The Rosary After 800 Years: Why Our Lady’s Apparition to St. Dominic Still Matters

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Written by Michael Matt | Editor, The Remnant

“Moreover, we may well believe that the Queen of Heaven herself has granted an especial efficacy to this mode of supplication, for it was by her command and counsel that the devotion was begun and spread abroad by the holy Patriarch Dominic.”

– Pope Leo XIII, (Octobri Mense Encyclical on the Rosary, 1891) –

Editor’s Note by Michael J. Matt: The following was published in The Remnant back in 1995, before the promulgation of Pope John Paul’s (when he was very elderly and ill) Luminous Mysteries. It is very fashionable these days to argue that Our Lady never actually appeared to St. Dominic in order to commission him with the task of spreading devotion to the most Holy Rosary. This entire incident, supported by at least 15 popes and numerous saints, is nevertheless chalked up as yet another one of the “pious legends of old Christendom” of which our Modernist friends are so fond.

But this “legend” is so well substantiated by popes and saints in history that its authenticity cannot be reasonably questioned without revealing at least a Modernist leaning.

When Our Lady appeared to St. Dominic at Prouilhe in southern France in the 13th century, she was accompanied by three angels, and she asked him: “Dear Dominic, do you know which weapon the Blessed Trinity wants to use to reform the world? I want you to know that, in this kind of warfare, the battering ram has always been the Angelic Psalter which is the foundation stone of the New Testament. Therefore, if you want to reach these hardened souls and win them over to God, preach my Psalter composed of 150 Angelic Salutations and 15 Our Fathers and you will obtain an abundant harvest.”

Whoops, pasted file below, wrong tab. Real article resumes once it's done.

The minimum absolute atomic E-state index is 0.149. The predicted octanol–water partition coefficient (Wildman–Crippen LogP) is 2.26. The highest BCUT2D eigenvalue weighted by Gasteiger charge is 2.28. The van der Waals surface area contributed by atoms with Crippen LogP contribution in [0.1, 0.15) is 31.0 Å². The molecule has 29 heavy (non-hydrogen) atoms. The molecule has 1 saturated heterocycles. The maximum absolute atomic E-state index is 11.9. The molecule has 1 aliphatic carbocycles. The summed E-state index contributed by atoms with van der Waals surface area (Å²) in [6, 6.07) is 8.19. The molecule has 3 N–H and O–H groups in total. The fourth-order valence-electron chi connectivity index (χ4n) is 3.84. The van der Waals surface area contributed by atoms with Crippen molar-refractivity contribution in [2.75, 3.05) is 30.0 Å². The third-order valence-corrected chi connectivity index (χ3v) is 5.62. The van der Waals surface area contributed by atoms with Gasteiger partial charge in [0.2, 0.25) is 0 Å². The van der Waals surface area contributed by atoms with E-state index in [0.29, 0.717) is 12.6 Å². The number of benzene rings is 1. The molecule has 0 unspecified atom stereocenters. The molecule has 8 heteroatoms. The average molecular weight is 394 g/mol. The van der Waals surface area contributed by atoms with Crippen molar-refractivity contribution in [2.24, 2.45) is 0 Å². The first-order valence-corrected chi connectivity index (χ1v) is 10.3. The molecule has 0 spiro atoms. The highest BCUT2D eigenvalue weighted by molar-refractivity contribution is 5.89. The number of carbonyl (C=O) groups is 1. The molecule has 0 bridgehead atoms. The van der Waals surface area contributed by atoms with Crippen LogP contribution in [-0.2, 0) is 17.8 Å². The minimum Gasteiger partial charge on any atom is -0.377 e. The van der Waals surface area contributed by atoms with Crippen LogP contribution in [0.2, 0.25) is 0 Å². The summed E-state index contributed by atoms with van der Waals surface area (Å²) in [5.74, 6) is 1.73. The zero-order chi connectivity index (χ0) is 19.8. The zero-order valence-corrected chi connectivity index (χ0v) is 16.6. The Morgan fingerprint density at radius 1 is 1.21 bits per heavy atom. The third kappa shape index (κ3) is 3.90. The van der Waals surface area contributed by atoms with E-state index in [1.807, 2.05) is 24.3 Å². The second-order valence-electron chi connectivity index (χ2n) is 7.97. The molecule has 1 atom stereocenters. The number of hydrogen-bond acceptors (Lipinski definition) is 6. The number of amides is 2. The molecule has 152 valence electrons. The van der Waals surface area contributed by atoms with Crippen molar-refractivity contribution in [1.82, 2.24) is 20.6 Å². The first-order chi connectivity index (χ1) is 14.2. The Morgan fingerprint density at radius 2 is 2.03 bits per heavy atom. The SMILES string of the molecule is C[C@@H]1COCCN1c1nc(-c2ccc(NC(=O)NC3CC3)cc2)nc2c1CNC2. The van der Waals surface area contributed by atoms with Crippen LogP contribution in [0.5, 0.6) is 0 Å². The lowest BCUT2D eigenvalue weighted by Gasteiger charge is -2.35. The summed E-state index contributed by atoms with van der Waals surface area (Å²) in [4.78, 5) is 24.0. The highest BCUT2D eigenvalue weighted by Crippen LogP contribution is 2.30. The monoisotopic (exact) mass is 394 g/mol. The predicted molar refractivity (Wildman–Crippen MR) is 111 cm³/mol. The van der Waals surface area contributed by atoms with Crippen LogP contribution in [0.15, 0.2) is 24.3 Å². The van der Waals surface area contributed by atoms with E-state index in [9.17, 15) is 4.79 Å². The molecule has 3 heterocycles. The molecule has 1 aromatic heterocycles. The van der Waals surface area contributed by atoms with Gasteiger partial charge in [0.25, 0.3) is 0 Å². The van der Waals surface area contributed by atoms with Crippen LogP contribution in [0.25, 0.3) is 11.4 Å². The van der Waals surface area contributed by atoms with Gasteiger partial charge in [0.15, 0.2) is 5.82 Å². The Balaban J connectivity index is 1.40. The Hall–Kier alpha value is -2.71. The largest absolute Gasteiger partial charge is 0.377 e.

At this, St. Dominic went out and preached the Rosary, first to the Albigensian heretics and then to all of Europe, in compliance with the instruction he’d received from Our Lady—with fifteen mysteries grouped into five decades each.

Lest there be any doubt of this, here is a photograph of the Basilica of Our lady of the Rosary and the Dominican Monastery of Prouilhe:
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This is one of the most venerated pilgrimage destinations in France, and it is where St. Dominic established the headquarters of his Order of Preachers—the very spot where according to 800-year-old tradition Our Lady appeared to St. Dominic and gave him the devotion of the Holy Rosary.

The history of this event is strongly supported by the tradition of the Dominican Order itself, but also Pope Leo XIII—the “Pope of the Rosary”, who wrote 12 encyclicals and 5 apostolic letters on the Rosary—who affirmed over and over again the Dominican origin of the Rosary and in a letter to the Bishop of Carcassonne (1889), admits that he accepts the tradition of Prouille as the place where the Blessed Virgin Mary appeared to St. Dominic, revealing this devotion—a tradition supported by at least 15 popes, including the great St. Pius V who codified the Rosary as it had been given to St. Dominic by Our Lady along with the Tridentine Mass after the Council of Trent. It should come as little surprise, then, that Modernists have been trying to crush both the Tridentine Mass and Rosary, ever since.

Here, then, is a more thorough history of the Rosary itself as well as its documented and demonstrated power against evil in the world, both in the past as well as more modern times. MJM

Ultimate Liturgy

There is no mention whatever of the Rosary in the documents of the Second Vatican Council. Not even in the Dogmatic Constitution Lumen Gentium, whose final chapter deals exclusively with our Lady ’s role in the Church. A vague reference in Article 67 to “practices and exercises of devotion towards her” might be assumed to include it, but according to Bishop Rendeiro of Coïmbra, the Bishops who wished to add to the text “the Rosary with meditation on the Mysteries of the life of Christ and the Blessed Virgin” were voted down. Apparently the Council deemed it best to follow the recommendations of the Theological Commission and make no mention of particular devotions, for fear of encouraging manifestations of piety beyond what they termed “the limits of sound and orthodox doctrine.” [1]

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